> of hi1.4xls and m2.4xls to watch side-by-side comparison.
>
> Despite the significant improvement in underlying hardware, we've noticed
> that streaming performance with 1.2.6+vnodes is a lot slower than we would
> expect. Bootstrapping a node into a ring with large storage loads can take
> 6+ hours. We have a JIRA open that describes our current config:
> https://issues.apache.org/jira/browse/CASSANDRA-5726
>
> Aiman: We also use tablesnap for our backups. We're using a slightly
> modified version [1]. We currently backup every sst as soon as they hit
> disk (tablesnap's inotify), but we're considering moving to a periodic
> snapshot approach as the sst churn after going from 24 nodes -> 6 nodes is
> quite high.
>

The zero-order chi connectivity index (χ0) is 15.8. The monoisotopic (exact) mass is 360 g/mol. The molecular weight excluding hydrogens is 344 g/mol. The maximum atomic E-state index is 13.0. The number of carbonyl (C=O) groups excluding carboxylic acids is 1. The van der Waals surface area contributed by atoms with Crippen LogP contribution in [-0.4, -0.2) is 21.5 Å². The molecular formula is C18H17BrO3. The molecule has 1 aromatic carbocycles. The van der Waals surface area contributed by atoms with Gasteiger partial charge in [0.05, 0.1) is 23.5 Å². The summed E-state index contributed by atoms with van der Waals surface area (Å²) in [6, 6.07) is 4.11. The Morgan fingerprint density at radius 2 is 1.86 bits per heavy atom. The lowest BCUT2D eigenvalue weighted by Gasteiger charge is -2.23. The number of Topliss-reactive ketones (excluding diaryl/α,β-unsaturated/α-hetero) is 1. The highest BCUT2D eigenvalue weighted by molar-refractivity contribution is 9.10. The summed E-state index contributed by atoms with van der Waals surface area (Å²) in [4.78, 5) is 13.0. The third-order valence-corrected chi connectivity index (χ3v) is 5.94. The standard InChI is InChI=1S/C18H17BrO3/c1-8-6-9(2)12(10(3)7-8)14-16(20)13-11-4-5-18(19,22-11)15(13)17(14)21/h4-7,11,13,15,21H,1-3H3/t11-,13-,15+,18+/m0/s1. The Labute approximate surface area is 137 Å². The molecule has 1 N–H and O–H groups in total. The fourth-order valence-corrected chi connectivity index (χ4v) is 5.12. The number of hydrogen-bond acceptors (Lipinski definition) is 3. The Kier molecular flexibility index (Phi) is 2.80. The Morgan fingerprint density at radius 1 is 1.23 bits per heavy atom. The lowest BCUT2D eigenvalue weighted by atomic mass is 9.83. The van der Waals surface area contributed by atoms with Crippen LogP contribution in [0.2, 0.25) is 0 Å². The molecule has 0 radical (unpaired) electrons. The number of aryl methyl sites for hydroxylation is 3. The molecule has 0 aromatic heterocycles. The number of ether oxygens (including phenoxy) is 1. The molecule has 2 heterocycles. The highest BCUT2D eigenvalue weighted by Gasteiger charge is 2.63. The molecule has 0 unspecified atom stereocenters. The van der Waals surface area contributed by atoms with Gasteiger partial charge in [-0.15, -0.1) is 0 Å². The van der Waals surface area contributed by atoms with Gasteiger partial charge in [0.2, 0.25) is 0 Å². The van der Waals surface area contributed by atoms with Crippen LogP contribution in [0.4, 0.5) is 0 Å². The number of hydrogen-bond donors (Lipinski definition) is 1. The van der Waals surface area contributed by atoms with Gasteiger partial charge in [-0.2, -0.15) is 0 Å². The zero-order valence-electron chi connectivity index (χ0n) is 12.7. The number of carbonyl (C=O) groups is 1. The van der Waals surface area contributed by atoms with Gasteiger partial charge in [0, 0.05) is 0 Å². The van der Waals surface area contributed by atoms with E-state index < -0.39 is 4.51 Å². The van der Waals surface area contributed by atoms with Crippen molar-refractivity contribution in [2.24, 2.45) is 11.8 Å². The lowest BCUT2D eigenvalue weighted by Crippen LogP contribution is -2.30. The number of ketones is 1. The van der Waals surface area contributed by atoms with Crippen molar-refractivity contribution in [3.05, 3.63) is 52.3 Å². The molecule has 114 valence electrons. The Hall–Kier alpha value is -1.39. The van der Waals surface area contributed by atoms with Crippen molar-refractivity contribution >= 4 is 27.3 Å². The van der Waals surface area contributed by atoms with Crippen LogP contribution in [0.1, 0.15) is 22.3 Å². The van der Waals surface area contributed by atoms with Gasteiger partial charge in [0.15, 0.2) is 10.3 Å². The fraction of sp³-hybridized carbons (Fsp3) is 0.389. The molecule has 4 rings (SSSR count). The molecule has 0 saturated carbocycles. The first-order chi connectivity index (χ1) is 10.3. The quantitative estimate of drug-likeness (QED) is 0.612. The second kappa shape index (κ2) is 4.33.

> Mike
>
>
> [1]: https://github.com/librato/tablesnap
>
>
> On Thu, Jul 11, 2013 at 7:33 AM, Aiman Parvaiz <aiman@grapheffect.com>wrote:
>
>> Hi,
>> We also recently migrated to 3 hi.4xlarge boxes(Raid0 SSD) and the disk
>> IO performance is definitely better than the earlier non SSD servers, we
>> are serving up to 14k reads/s with a latency of 3-3.5 ms/op.
>> I wanted to share our config options and ask about the data back up
>> strategy for Raid0.
>>
>> We are using C* 1.2.6 with
>>
>> key_chache and row_cache of 300MB
>> I have not changed/ modified any other parameter except for going with
>> multithreaded GC. I will be playing around with other factors and update
>> everyone if I find something interesting.
>>
>> Also, just wanted to share backup strategy and see if I can get something
>> useful from how others are taking backup of their raid0. I am using
>> tablesnap to upload SSTables to s3 and I have attached a separate EBS
>> volume to every box and have set up rsync to mirror Cassandra data from
>> Raid0 to EBS. I would really appreciate if you guys can share how you
>> taking backups.
>>
>> Thanks
>>
>>
>> On Jul 9, 2013, at 7:11 AM, Alain RODRIGUEZ <arodrime@gmail.com> wrote: